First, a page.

The April 2015 passage of the Medicare Access and CHIP Reauthorization Act (MACRA) marks another key step in this transition. MACRA creates a Merit Based Incentive Payment System (MIPS), which consolidates incentives from three current Medicare programs: EHR Meaningful Use Incentive Program, Physician Quality Reporting System, and Value Based Payment Modifier. The MIPS ties four percent of Medicare Physician Fee Schedule (MPFS) payments to quality effective 2019, and nine percent of MPFS payments to quality effective 2022. Notably, physicians participating in alternative payment models are exempt from the MIPS. CMS recently issued a Request for Information that will guide the MIPS rulemaking.

What can providers do to prepare?

So what priorities should providers focus on to help navigate the changing payment environment?

  • Data. Providers are collecting data, reporting data, and using data to gauge their progress on P4P measures. The next step for providers is to utilize data to coordinate care, manage episodes of care, and ultimately manage population health.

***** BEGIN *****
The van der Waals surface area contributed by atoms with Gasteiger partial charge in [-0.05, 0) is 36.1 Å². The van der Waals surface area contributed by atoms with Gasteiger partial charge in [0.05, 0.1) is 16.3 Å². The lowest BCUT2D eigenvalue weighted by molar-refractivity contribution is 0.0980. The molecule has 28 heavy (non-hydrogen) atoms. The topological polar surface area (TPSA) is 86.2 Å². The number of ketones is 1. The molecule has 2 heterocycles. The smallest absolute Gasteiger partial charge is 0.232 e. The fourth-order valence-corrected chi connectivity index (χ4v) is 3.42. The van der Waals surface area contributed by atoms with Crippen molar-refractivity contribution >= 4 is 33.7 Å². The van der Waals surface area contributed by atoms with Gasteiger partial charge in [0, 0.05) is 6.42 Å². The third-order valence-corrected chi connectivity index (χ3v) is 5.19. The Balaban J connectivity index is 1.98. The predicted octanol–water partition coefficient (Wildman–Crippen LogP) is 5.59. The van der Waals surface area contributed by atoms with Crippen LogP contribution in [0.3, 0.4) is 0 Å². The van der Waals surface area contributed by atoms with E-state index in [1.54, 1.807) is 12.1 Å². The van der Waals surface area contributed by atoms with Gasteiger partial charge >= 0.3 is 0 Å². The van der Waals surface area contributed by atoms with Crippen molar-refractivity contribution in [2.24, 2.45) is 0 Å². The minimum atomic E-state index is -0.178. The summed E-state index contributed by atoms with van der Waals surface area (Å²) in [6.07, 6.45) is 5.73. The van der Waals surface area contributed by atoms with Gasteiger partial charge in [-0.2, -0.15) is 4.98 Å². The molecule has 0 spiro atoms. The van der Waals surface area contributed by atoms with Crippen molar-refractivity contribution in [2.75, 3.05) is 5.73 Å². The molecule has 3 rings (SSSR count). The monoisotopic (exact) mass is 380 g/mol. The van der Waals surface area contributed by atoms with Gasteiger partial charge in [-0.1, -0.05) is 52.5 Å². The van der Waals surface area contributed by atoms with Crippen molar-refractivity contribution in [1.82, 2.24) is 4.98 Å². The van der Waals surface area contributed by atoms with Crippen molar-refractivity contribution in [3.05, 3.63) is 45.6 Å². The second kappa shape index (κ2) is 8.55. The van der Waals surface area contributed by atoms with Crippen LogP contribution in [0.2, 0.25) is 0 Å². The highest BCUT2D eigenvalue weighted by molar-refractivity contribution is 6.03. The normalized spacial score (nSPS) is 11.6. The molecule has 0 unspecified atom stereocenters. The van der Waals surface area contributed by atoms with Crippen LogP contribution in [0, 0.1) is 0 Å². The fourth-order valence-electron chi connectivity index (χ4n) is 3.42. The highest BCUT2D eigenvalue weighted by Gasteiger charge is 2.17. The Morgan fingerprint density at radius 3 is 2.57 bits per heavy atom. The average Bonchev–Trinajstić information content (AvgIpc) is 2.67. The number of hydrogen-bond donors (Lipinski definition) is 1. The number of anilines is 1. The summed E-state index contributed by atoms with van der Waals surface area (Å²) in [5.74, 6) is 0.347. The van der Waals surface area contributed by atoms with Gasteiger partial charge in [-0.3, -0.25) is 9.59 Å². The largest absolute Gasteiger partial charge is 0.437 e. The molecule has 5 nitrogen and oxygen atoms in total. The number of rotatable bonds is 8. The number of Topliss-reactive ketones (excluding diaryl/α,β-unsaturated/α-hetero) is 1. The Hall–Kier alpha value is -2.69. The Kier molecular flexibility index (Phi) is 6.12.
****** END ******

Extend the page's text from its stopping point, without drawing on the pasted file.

• Alignment. Providers should look for opportunities to align with others in the care continuum. HHS is steering providers toward alternative payment models, which naturally incentivizes strategic alignment between physicians, and acute and post-acute providers.
  • Buy-in. Providers need their management teams and clinical staff all working together to achieve success under P4P and alternative payment models. As the healthcare system continues to transition from reimbursing for quantity to reimbursing for quality, it will become increasingly important for providers to ensure that workforce and medical staff are committed to these goals.
  • Private Pay Contracts. As providers begin to achieve value and efficiency, they may evaluate whether modifying the traditional FFS reimbursement terms of commercial payor contracts makes economic sense. Private payors, including self-funded employer plans, are also looking at ways to decrease costs and improve outcomes. And providers will want to avoid decreased FFS payments if they are able to reduce the volume and cost of services.
  • Stay Tuned. The shift toward P4P is picking up momentum. New programs and rules are on the horizon.

The content of this article is intended to provide a general guide to the subject matter. Specialist advice should be sought about your specific circumstances.